Here's the introduction. "That the brothers, Johann and Wolfgang Will, were caretakers of the summer-palace grounds of Ludwig I of Bavaria in Eastern Upper Frankenstein is more than just hinted at in the Pfframpt sealed, German longhand family geneology record written on folded, legal size parchment now in the care of Clark M. Will, Clan historian. How did this family obtain their release from long standing service is herein traditionally recorded. Stories told to my twin brother, Charles, and I at Grandmother Christina Miller Will's knees are herein enlarged upon but little -- Gott beheiten sie alle -- being the wish of Clark M. Will." (I wonder if he meant behalten.)

The German portion of the story begins with a man riding home on a dark and stormy night -- I'm not making this up -- looking as if he has seen a ghost. Beyond that I just skimmed, garnering the idea that the king's entire court was under suspicion of theft until an observant gardener noticed a packrat carrying an object that shot light and fire from its mouth . . . It takes ten double-spaced pages to tell the story. More than that, actually, because on page 10 the Hochfrau is interrupted mid-sentence as she is getting ready to explain the situation to the High King. I don't have the rest of the pages, so I can only guess how the story ends.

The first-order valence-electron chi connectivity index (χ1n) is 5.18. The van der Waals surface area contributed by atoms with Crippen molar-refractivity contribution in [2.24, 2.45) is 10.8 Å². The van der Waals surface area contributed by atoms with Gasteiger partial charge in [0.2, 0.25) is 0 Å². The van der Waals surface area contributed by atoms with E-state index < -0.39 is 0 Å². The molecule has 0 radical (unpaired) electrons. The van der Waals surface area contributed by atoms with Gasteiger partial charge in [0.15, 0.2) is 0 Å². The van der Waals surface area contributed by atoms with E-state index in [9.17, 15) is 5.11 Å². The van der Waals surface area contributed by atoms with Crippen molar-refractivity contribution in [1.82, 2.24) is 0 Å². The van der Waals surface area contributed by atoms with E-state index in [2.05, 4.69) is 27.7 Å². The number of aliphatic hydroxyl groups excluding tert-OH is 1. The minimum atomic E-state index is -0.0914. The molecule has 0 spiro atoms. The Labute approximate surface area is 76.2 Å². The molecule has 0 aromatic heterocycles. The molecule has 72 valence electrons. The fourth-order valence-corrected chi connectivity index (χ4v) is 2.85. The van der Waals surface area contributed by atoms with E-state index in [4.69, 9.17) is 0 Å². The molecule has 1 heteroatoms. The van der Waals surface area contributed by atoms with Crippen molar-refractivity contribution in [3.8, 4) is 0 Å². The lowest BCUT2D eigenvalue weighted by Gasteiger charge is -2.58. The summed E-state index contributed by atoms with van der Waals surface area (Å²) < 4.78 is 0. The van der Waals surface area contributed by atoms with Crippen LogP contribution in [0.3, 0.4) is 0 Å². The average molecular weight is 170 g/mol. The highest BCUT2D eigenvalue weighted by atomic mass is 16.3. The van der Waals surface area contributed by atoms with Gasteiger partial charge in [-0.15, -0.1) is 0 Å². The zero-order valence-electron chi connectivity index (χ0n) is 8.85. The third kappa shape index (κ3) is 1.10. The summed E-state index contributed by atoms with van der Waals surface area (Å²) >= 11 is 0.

So here's the question: If your name is Will, or you are related to Wills, does the packrat story show up anywhere in your family folklore? And if so, do you have an English version to share?

The First-Generation Americans: My Great-Grandparents

The story of my great-grandparents and their children is not a happy one. The following based on an article I wrote for the April-May, 1997, newsletter of the Aurora Colony Historical Society. It is expanded by research done by my cousins, Charlyn Mueller and Kris Osvold, and bolstered by other photographs that have turned up over the years. The original article ran under the headline, "John William Will & Family: Recovered Portrait Recalls "Lost Generation."

By Robin P. Will

John William Will Family

THE CHILDREN OF John William Will appear variously shocked, wistful and restless in this family portrait (above) dated August 21, 1893. Their mother, Lillah May Wier Will, had died giving birth to the twins three months before. John William himself was dead seven months later, his obituary citing “quick consumption” as the cause. John William Will was my great-grandfather; the children are, L-R, my grandfather Enoch Israel, Christine Agnes, John William, Jr., the twins Charles Moor Wier and Clark Moor Wier, and on the far right, Mary Adeline.

This faded portrait of John William Will and his children seems to be the only photographic evidence that there was ever a family at all.

The mother of the family, May Will, was gone three months before the photo was taken: she died the day after  giving birth to the twins who rest in their father's arms. John William Will was dead eleven months later, his obituary citing "quick consumption" as the cause. The children were scattered like a litter of puppies.